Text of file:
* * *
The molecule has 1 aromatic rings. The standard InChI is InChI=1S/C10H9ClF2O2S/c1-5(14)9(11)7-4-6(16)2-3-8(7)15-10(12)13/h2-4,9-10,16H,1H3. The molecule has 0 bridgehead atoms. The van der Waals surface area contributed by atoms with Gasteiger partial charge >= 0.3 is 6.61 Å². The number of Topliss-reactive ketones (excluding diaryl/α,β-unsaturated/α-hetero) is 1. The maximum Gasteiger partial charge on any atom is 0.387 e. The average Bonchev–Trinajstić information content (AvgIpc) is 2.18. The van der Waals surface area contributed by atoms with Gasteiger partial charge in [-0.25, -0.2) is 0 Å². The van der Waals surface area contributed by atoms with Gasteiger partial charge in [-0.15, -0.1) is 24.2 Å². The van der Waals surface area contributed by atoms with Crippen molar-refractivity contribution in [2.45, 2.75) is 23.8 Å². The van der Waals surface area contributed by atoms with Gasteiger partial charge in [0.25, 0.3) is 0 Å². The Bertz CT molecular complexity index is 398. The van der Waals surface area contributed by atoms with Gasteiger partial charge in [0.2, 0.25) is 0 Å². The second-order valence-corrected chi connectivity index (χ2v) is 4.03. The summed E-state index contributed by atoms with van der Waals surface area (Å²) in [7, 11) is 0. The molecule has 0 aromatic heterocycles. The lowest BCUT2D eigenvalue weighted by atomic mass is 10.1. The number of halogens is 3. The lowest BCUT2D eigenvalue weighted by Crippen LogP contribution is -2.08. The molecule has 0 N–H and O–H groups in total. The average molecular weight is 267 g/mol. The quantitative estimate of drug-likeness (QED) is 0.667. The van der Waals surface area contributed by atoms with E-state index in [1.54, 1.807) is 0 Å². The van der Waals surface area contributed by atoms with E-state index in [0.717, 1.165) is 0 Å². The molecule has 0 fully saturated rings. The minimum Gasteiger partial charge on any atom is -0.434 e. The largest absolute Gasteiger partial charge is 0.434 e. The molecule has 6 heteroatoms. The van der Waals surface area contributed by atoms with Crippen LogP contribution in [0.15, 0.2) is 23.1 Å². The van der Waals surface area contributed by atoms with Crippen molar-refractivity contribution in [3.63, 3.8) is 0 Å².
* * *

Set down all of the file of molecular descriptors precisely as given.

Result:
The molecule has 1 aromatic rings. The standard InChI is InChI=1S/C10H9ClF2O2S/c1-5(14)9(11)7-4-6(16)2-3-8(7)15-10(12)13/h2-4,9-10,16H,1H3. The molecule has 0 bridgehead atoms. The van der Waals surface area contributed by atoms with Gasteiger partial charge >= 0.3 is 6.61 Å². The number of Topliss-reactive ketones (excluding diaryl/α,β-unsaturated/α-hetero) is 1. The maximum Gasteiger partial charge on any atom is 0.387 e. The average Bonchev–Trinajstić information content (AvgIpc) is 2.18. The van der Waals surface area contributed by atoms with Gasteiger partial charge in [-0.25, -0.2) is 0 Å². The van der Waals surface area contributed by atoms with Gasteiger partial charge in [-0.15, -0.1) is 24.2 Å². The van der Waals surface area contributed by atoms with Crippen molar-refractivity contribution in [2.45, 2.75) is 23.8 Å². The van der Waals surface area contributed by atoms with Gasteiger partial charge in [0.25, 0.3) is 0 Å². The Bertz CT molecular complexity index is 398. The van der Waals surface area contributed by atoms with Gasteiger partial charge in [0.2, 0.25) is 0 Å². The second-order valence-corrected chi connectivity index (χ2v) is 4.03. The summed E-state index contributed by atoms with van der Waals surface area (Å²) in [7, 11) is 0. The molecule has 0 aromatic heterocycles. The lowest BCUT2D eigenvalue weighted by atomic mass is 10.1. The number of halogens is 3. The lowest BCUT2D eigenvalue weighted by Crippen LogP contribution is -2.08. The molecule has 0 N–H and O–H groups in total. The average molecular weight is 267 g/mol. The quantitative estimate of drug-likeness (QED) is 0.667. The van der Waals surface area contributed by atoms with E-state index in [1.54, 1.807) is 0 Å². The van der Waals surface area contributed by atoms with E-state index in [0.717, 1.165) is 0 Å². The molecule has 0 fully saturated rings. The minimum Gasteiger partial charge on any atom is -0.434 e. The largest absolute Gasteiger partial charge is 0.434 e. The molecule has 6 heteroatoms. The van der Waals surface area contributed by atoms with Crippen LogP contribution in [0.15, 0.2) is 23.1 Å². The van der Waals surface area contributed by atoms with Crippen molar-refractivity contribution in [3.63, 3.8) is 0 Å².